New gene therapy operation offers hope to blind
Thousands of people with previously incurable forms of blindness could have their sight restored thanks to a pioneering gene therapy that requires only one operation.
In what scientists called a "very promising" first trial, six patients have been successfully treated for choroideremia, an inherited disease which leads to a gradual loss of sight and, eventually, total blindness.
While the condition itself is rare, the success of the new treatment holds out the hope that similar methods could be used to halt the progress of other genetic causes of blindness -- including age-related macular degeneration, the most common cause.
The treatment, carried out by a team of scientists led by the University of Oxford's Professor Robert MacLaren, halts the damage done by choroideremia by restoring a defective gene in the retina.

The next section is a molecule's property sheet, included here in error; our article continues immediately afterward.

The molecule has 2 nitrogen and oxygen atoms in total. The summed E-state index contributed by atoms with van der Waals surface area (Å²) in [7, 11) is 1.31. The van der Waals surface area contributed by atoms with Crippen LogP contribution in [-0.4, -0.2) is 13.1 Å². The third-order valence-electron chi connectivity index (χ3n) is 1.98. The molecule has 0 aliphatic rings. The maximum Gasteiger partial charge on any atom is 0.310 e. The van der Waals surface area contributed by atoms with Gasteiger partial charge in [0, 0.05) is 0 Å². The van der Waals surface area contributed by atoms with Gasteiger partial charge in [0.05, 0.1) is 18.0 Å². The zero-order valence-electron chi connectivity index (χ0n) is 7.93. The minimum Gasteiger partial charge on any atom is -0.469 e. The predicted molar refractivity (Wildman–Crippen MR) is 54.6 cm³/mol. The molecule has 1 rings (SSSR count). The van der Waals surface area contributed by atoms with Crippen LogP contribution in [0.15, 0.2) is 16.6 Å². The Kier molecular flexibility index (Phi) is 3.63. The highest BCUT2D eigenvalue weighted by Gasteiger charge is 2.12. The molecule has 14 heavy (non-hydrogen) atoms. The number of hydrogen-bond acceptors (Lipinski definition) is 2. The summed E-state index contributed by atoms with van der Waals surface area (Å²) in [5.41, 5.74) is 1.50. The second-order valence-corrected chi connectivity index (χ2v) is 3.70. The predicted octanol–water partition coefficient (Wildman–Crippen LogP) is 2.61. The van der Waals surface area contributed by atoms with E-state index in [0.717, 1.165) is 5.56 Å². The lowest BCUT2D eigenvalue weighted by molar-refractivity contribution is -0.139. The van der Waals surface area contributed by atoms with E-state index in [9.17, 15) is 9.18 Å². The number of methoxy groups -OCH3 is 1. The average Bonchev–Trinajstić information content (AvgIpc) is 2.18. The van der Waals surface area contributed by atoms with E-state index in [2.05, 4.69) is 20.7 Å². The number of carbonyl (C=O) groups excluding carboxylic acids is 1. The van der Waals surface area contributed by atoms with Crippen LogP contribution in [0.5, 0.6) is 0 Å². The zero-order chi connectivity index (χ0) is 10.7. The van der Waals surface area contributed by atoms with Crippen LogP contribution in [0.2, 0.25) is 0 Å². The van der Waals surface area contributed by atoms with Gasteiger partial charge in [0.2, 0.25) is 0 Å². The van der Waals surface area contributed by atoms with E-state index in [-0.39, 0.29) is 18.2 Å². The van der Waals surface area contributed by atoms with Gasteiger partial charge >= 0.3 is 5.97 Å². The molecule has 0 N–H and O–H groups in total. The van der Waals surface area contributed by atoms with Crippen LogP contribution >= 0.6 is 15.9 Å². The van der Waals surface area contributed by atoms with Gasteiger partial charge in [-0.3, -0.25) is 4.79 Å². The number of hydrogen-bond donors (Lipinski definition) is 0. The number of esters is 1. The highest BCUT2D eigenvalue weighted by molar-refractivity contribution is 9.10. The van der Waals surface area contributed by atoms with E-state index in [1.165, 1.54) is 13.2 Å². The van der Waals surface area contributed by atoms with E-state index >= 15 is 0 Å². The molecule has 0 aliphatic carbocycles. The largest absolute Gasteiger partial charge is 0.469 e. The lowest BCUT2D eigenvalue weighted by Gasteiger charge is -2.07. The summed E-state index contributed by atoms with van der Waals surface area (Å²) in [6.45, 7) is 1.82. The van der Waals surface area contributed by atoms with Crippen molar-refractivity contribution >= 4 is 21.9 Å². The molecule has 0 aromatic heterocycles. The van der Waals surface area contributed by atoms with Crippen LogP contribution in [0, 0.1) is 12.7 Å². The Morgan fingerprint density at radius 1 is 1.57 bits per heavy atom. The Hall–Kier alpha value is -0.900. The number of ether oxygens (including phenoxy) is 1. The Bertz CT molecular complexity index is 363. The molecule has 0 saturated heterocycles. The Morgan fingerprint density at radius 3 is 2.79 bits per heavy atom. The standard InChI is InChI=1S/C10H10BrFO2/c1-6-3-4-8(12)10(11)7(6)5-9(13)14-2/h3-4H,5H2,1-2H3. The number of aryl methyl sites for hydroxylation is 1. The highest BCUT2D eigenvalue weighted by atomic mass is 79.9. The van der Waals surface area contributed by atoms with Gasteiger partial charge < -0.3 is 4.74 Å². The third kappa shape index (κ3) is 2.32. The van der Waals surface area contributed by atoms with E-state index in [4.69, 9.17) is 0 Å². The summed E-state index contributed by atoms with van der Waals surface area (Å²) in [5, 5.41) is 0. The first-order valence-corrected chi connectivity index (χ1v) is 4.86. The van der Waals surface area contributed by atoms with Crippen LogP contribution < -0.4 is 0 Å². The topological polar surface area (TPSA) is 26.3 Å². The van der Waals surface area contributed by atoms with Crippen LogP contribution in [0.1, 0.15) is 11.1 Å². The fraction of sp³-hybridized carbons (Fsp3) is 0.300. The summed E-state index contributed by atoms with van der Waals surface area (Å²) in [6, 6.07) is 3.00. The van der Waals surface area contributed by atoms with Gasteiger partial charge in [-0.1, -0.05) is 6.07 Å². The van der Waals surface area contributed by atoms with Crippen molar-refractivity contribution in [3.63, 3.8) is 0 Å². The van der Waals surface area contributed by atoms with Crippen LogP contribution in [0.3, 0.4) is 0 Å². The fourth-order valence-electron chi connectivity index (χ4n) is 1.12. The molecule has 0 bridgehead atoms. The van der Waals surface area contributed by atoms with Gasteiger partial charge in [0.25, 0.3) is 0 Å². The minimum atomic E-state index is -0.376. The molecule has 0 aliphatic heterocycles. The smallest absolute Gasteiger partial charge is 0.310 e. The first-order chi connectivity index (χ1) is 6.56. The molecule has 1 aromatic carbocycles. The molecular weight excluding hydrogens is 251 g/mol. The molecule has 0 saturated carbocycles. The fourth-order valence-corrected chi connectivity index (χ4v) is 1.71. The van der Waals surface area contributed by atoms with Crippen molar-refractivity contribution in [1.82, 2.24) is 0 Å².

In sufferers, a lack of proteins produced by the defective CHM gene leads light-sensitive cells in the retina to slowly stop working, and eventually die off. The disease is often diagnosed in childhood. As it progresses the surviving retina gradually shrinks in size, reducing vision.
Professor MacLaren and his team found a way of restoring a working CHM gene to the eye by transporting it in the cell of a harmless virus, injected underneath the retina with a fine needle.
The gene then produces the necessary protein, repairing the remaining light-sensitive cells and halting the shrinking of the retina. Professor MacLaren said the technique could be available widely within three to five years. © Independent News Service)